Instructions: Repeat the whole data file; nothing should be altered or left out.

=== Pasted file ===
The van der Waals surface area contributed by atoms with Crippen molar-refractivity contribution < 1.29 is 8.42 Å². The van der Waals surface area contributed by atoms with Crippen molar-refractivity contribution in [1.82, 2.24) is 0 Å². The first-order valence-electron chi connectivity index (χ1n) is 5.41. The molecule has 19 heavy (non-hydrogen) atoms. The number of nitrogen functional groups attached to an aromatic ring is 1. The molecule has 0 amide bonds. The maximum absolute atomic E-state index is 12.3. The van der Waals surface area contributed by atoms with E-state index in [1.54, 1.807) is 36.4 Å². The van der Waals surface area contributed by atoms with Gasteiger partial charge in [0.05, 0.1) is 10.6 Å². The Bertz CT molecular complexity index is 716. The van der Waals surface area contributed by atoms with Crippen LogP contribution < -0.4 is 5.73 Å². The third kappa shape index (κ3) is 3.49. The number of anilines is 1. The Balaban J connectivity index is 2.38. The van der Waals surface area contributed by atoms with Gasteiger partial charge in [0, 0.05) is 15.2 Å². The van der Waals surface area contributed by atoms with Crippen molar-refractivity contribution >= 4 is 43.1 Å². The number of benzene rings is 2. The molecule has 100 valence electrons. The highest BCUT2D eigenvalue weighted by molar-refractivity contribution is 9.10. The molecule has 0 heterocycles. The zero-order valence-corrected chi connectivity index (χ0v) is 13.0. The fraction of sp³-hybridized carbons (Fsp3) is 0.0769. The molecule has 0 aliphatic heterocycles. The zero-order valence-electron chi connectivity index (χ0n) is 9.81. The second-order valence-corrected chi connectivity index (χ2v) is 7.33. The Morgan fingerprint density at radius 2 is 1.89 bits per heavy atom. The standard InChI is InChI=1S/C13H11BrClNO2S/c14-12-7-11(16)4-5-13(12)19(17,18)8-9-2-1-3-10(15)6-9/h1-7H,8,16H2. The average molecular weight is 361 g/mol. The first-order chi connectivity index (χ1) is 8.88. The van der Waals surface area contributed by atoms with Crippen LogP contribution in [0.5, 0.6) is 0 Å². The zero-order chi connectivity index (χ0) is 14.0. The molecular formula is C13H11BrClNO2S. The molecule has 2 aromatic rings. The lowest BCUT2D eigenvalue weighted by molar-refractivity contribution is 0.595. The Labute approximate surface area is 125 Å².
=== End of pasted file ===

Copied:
The van der Waals surface area contributed by atoms with Crippen molar-refractivity contribution < 1.29 is 8.42 Å². The van der Waals surface area contributed by atoms with Crippen molar-refractivity contribution in [1.82, 2.24) is 0 Å². The first-order valence-electron chi connectivity index (χ1n) is 5.41. The molecule has 19 heavy (non-hydrogen) atoms. The number of nitrogen functional groups attached to an aromatic ring is 1. The molecule has 0 amide bonds. The maximum absolute atomic E-state index is 12.3. The van der Waals surface area contributed by atoms with E-state index in [1.54, 1.807) is 36.4 Å². The van der Waals surface area contributed by atoms with Gasteiger partial charge in [0.05, 0.1) is 10.6 Å². The Bertz CT molecular complexity index is 716. The van der Waals surface area contributed by atoms with Crippen LogP contribution < -0.4 is 5.73 Å². The third kappa shape index (κ3) is 3.49. The number of anilines is 1. The Balaban J connectivity index is 2.38. The van der Waals surface area contributed by atoms with Gasteiger partial charge in [0, 0.05) is 15.2 Å². The van der Waals surface area contributed by atoms with Crippen molar-refractivity contribution >= 4 is 43.1 Å². The number of benzene rings is 2. The molecule has 100 valence electrons. The highest BCUT2D eigenvalue weighted by molar-refractivity contribution is 9.10. The molecule has 0 heterocycles. The zero-order valence-corrected chi connectivity index (χ0v) is 13.0. The fraction of sp³-hybridized carbons (Fsp3) is 0.0769. The molecule has 0 aliphatic heterocycles. The zero-order valence-electron chi connectivity index (χ0n) is 9.81. The second-order valence-corrected chi connectivity index (χ2v) is 7.33. The Morgan fingerprint density at radius 2 is 1.89 bits per heavy atom. The standard InChI is InChI=1S/C13H11BrClNO2S/c14-12-7-11(16)4-5-13(12)19(17,18)8-9-2-1-3-10(15)6-9/h1-7H,8,16H2. The average molecular weight is 361 g/mol. The first-order chi connectivity index (χ1) is 8.88. The van der Waals surface area contributed by atoms with Crippen LogP contribution in [0.5, 0.6) is 0 Å². The zero-order chi connectivity index (χ0) is 14.0. The molecular formula is C13H11BrClNO2S. The molecule has 2 aromatic rings. The lowest BCUT2D eigenvalue weighted by molar-refractivity contribution is 0.595. The Labute approximate surface area is 125 Å².